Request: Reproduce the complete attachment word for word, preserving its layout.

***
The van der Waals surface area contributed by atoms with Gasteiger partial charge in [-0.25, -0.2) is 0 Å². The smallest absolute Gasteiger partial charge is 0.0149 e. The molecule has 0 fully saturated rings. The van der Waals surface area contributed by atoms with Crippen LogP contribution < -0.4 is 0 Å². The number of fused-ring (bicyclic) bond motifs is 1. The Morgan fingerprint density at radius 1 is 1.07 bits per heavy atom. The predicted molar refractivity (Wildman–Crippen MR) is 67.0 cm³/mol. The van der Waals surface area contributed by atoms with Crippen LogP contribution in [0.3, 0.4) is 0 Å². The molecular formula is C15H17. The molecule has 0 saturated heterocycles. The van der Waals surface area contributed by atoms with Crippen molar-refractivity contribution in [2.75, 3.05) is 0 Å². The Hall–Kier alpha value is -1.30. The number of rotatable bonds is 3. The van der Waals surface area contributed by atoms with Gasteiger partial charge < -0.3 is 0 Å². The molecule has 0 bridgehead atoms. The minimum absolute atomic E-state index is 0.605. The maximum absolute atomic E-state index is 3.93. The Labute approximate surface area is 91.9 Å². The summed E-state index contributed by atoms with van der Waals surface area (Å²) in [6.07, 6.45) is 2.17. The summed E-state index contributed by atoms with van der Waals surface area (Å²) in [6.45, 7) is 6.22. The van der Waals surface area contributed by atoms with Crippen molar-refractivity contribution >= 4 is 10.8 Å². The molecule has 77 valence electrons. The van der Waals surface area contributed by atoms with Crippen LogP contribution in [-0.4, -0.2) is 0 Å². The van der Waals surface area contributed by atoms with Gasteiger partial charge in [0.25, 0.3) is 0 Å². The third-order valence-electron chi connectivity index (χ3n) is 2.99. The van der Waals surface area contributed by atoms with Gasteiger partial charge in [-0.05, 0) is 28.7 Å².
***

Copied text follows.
The van der Waals surface area contributed by atoms with Gasteiger partial charge in [-0.25, -0.2) is 0 Å². The smallest absolute Gasteiger partial charge is 0.0149 e. The molecule has 0 fully saturated rings. The van der Waals surface area contributed by atoms with Crippen LogP contribution < -0.4 is 0 Å². The number of fused-ring (bicyclic) bond motifs is 1. The Morgan fingerprint density at radius 1 is 1.07 bits per heavy atom. The predicted molar refractivity (Wildman–Crippen MR) is 67.0 cm³/mol. The van der Waals surface area contributed by atoms with Crippen LogP contribution in [0.3, 0.4) is 0 Å². The molecular formula is C15H17. The molecule has 0 saturated heterocycles. The van der Waals surface area contributed by atoms with Crippen molar-refractivity contribution in [2.75, 3.05) is 0 Å². The Hall–Kier alpha value is -1.30. The number of rotatable bonds is 3. The van der Waals surface area contributed by atoms with Gasteiger partial charge < -0.3 is 0 Å². The molecule has 0 bridgehead atoms. The minimum absolute atomic E-state index is 0.605. The maximum absolute atomic E-state index is 3.93. The Labute approximate surface area is 91.9 Å². The summed E-state index contributed by atoms with van der Waals surface area (Å²) in [6.07, 6.45) is 2.17. The summed E-state index contributed by atoms with van der Waals surface area (Å²) in [6.45, 7) is 6.22. The van der Waals surface area contributed by atoms with Crippen molar-refractivity contribution >= 4 is 10.8 Å². The molecule has 77 valence electrons. The van der Waals surface area contributed by atoms with Crippen LogP contribution in [-0.4, -0.2) is 0 Å². The van der Waals surface area contributed by atoms with Gasteiger partial charge in [0.25, 0.3) is 0 Å². The third-order valence-electron chi connectivity index (χ3n) is 2.99. The van der Waals surface area contributed by atoms with Gasteiger partial charge in [-0.05, 0) is 28.7 Å².